Manoj Kasichainula (
Wed, 13 Oct 1999 17:25:31 -0500

AFAICT, this is not a joke... It is armageddon. I'm curious
what the variety of smells they'll be able to replicate. Do smells
work like colors, with primary and secondary smells. Blah.
And is up.

Think The Internet Stinks? Try This

By Andrew Quinn

SAN FRANCISCO (Reuters) - If you think the Internet is in your face
already, you haven't smelled anything yet.

In a high-tech twist on the old ``scratch-and-sniff'' concept, a new
company announced plans Wednesday to bring smells to the Internet with
``scent'' software and a plug-in device that buffets Web surfers with

Never mind that ``Aroma-Rama'' and its smelly ilk crashed and burned
in American movie theaters in the 1950s. In an era when the Internet
increasingly dominates the sights and sounds of entertainment, can
smell be far behind? Not according to the founders of DigiScents, Inc.

``If we can find out the essence of a biological smell and make a
profile of that smell, we should be able to digitize it and broadcast
it,'' DigiScents President Dexster Smith told Reuters in an interview.

``We really feel we are in the ground floor of a new industry and art
form. It is going to span a number of areas, entertainment,
e-commerce, advertising and education.''

Think this has the slight reek of a hoax about it? Well, guess again.
Smith and his partner, Joel Bellenson, are proven high-tech
entrepreneurs, having founded Pangea Systems Inc., an industry leader
in providing software and technology to biotechnology and
pharmaceutical companies.

Their new venture has also earned the ultimate kudos for California's
computer digerati -- a scratch-and-sniff cover story in the coming
issue of Wired magazine.

``If this technology takes off, it's gonna launch the next Web
revolution,'' Wired raved about the new product.


Smith said the pair got the idea of wiring the Internet for smell
during a vacation in Miami's vibrant South Beach.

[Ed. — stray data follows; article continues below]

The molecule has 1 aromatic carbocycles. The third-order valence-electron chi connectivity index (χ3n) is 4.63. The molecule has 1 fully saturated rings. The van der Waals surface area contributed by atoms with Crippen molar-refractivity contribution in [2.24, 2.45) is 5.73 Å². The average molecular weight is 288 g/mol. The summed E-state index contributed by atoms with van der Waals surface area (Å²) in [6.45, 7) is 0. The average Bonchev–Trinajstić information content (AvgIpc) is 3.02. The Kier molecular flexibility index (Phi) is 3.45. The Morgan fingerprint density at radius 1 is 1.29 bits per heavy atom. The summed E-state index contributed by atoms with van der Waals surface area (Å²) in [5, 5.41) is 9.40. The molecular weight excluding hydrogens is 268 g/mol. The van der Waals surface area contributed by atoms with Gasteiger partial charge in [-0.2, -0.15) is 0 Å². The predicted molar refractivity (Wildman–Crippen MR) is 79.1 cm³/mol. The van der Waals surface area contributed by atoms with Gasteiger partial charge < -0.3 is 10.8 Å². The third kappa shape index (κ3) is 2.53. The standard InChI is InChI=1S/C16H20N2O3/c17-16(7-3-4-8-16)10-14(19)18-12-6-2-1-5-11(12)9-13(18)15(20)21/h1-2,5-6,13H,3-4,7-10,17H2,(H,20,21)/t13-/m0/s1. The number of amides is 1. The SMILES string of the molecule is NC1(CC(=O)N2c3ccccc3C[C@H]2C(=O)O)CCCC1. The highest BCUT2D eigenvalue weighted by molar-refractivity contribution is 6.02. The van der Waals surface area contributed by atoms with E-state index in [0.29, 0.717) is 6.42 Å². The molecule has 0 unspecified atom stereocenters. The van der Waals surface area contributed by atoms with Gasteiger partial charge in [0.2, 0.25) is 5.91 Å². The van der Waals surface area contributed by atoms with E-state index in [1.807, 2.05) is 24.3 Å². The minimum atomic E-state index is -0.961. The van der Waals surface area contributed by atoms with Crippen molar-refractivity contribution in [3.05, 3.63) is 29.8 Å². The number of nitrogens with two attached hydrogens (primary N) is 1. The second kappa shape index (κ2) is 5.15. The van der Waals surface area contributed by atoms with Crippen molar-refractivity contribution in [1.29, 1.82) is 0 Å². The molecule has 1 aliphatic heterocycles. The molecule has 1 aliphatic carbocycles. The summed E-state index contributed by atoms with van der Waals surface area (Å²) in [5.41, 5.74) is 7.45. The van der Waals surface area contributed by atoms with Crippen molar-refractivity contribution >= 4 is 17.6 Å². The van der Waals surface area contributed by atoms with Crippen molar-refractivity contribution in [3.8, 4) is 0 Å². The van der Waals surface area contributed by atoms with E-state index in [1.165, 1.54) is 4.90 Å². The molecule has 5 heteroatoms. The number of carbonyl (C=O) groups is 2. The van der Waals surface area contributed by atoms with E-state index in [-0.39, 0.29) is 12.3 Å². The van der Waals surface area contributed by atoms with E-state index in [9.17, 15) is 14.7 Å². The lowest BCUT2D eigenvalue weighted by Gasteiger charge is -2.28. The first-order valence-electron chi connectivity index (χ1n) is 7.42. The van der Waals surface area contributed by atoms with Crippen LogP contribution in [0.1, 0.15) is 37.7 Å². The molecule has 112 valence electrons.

``We were overwhelmed by the perfumes that people were wearing, all
the sensory input,'' Smith said. ``We thought: This is a biological
phenomenon, this is in our domain. We should be able to understand
this and build a company out of it.''

They quickly got building and soon the Oakland, California-based
DigiScents had the concept down.

First, there is the ``iSmell,'' a plug-in computer accessory that will
contain a basic palette of scented oils from which a bouquet of
different smells can be created.

Functioning like the MP3 players that download music from the
Internet, the iSmell will take its orders from DigiScent's
''ScentStream'' software, which will translate online digital cues for
different smells into specific orders for the portable perfume

To ensure odor authenticity, DigiScent has created a ``Scent
Registry,'' a digital index of thousands of scents that the company
will license to developers to integrate into games, Web sites,
advertisements, movies and music.

To round it out, the company plans to create a ``Snortal'' on the Web
to give people a chance to sniff for themselves.

There is real science behind all this. Bellenson, who once ran a
Stanford University lab specializing in DNA synthesis, has drawn up
models for the way odor molecules bind with the some 10 million
odor-detecting neurons on a human nose, a step toward establishing the
Scent Registry that will underpin the concept.

DigiScent's founders hope that by licensing their scent spectrum, they
will create a world of smells for the Internet generation -- perfumes
you can smell online, computer games with the whiff of the jungle or
the tang of jet fuel, movies that give audiences the scents of an
autumn bonfire.

``The sense of smell is closely tied to memory and emotion, making
scent a powerful way to reinforce ideas,'' Bellenson said. ``If a
picture is worth a thousand words, a scent is worth a thousand


Not that any of this is new, really. The American film industry
pioneered olfactory entertainment in the late 1950s with
``Aroma-Rama'' and ``Smell-O-Vision,'' pumping smells through theater
vents or releasing them from beneath audience seats.

In 1981, filmmaker John Waters launched his movie ''Polyester'' with a
scratch-and-sniff card dubbed ``Odorama.'' But American noses remained
aloof to the idea that smell could be part of a fun evening out.

Will DigiScents succeed where Smell-O-Vision failed? Smith and
Bellenson are confident that Internet users, ever hungry for fresh
stimuli, will embrace the iSmell.

``One of the big problems with the past has been implementation,''
Smith said. ``If you are asking someone to do scratch and sniff, it is
not going to be as compelling as if it is automated.''

Manoj Kasichainula - manojk at io dot com -
"The deadliest bullshit is odorless and transparent." -- William Gibson